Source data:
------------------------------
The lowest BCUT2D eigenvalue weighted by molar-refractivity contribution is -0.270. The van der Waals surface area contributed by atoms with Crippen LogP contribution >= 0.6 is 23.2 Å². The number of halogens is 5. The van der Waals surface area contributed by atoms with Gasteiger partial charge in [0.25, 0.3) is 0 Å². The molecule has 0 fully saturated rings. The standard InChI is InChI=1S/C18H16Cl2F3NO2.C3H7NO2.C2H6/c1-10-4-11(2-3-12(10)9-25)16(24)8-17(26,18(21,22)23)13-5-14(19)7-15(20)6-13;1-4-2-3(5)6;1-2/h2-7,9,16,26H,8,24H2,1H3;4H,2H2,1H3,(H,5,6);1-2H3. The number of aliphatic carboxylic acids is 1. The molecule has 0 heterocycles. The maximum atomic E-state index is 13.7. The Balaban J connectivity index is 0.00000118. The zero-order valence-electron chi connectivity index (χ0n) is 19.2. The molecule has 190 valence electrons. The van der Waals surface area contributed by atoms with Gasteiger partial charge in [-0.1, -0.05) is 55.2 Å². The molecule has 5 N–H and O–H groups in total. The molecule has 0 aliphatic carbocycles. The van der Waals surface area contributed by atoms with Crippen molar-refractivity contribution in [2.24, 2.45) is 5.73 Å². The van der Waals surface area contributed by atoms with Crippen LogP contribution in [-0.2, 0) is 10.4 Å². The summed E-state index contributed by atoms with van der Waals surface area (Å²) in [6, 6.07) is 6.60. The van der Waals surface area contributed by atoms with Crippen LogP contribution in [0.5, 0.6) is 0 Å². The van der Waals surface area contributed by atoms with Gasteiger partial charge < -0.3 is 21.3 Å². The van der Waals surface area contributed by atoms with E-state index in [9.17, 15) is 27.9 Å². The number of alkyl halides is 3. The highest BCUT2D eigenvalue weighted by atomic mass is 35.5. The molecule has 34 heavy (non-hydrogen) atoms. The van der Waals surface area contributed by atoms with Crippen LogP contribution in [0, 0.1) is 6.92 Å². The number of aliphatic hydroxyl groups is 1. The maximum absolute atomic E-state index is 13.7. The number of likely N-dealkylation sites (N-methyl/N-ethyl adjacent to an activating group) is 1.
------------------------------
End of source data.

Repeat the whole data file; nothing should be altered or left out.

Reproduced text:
The lowest BCUT2D eigenvalue weighted by molar-refractivity contribution is -0.270. The van der Waals surface area contributed by atoms with Crippen LogP contribution >= 0.6 is 23.2 Å². The number of halogens is 5. The van der Waals surface area contributed by atoms with Gasteiger partial charge in [0.25, 0.3) is 0 Å². The molecule has 0 fully saturated rings. The standard InChI is InChI=1S/C18H16Cl2F3NO2.C3H7NO2.C2H6/c1-10-4-11(2-3-12(10)9-25)16(24)8-17(26,18(21,22)23)13-5-14(19)7-15(20)6-13;1-4-2-3(5)6;1-2/h2-7,9,16,26H,8,24H2,1H3;4H,2H2,1H3,(H,5,6);1-2H3. The number of aliphatic carboxylic acids is 1. The molecule has 0 heterocycles. The maximum atomic E-state index is 13.7. The Balaban J connectivity index is 0.00000118. The zero-order valence-electron chi connectivity index (χ0n) is 19.2. The molecule has 190 valence electrons. The van der Waals surface area contributed by atoms with Gasteiger partial charge in [-0.1, -0.05) is 55.2 Å². The molecule has 5 N–H and O–H groups in total. The molecule has 0 aliphatic carbocycles. The van der Waals surface area contributed by atoms with Crippen molar-refractivity contribution in [2.24, 2.45) is 5.73 Å². The van der Waals surface area contributed by atoms with Crippen LogP contribution in [-0.2, 0) is 10.4 Å². The summed E-state index contributed by atoms with van der Waals surface area (Å²) in [6, 6.07) is 6.60. The van der Waals surface area contributed by atoms with Crippen LogP contribution in [0.5, 0.6) is 0 Å². The van der Waals surface area contributed by atoms with Gasteiger partial charge < -0.3 is 21.3 Å². The van der Waals surface area contributed by atoms with E-state index in [9.17, 15) is 27.9 Å². The number of alkyl halides is 3. The highest BCUT2D eigenvalue weighted by atomic mass is 35.5. The molecule has 34 heavy (non-hydrogen) atoms. The van der Waals surface area contributed by atoms with Crippen LogP contribution in [0, 0.1) is 6.92 Å². The number of aliphatic hydroxyl groups is 1. The maximum absolute atomic E-state index is 13.7. The number of likely N-dealkylation sites (N-methyl/N-ethyl adjacent to an activating group) is 1.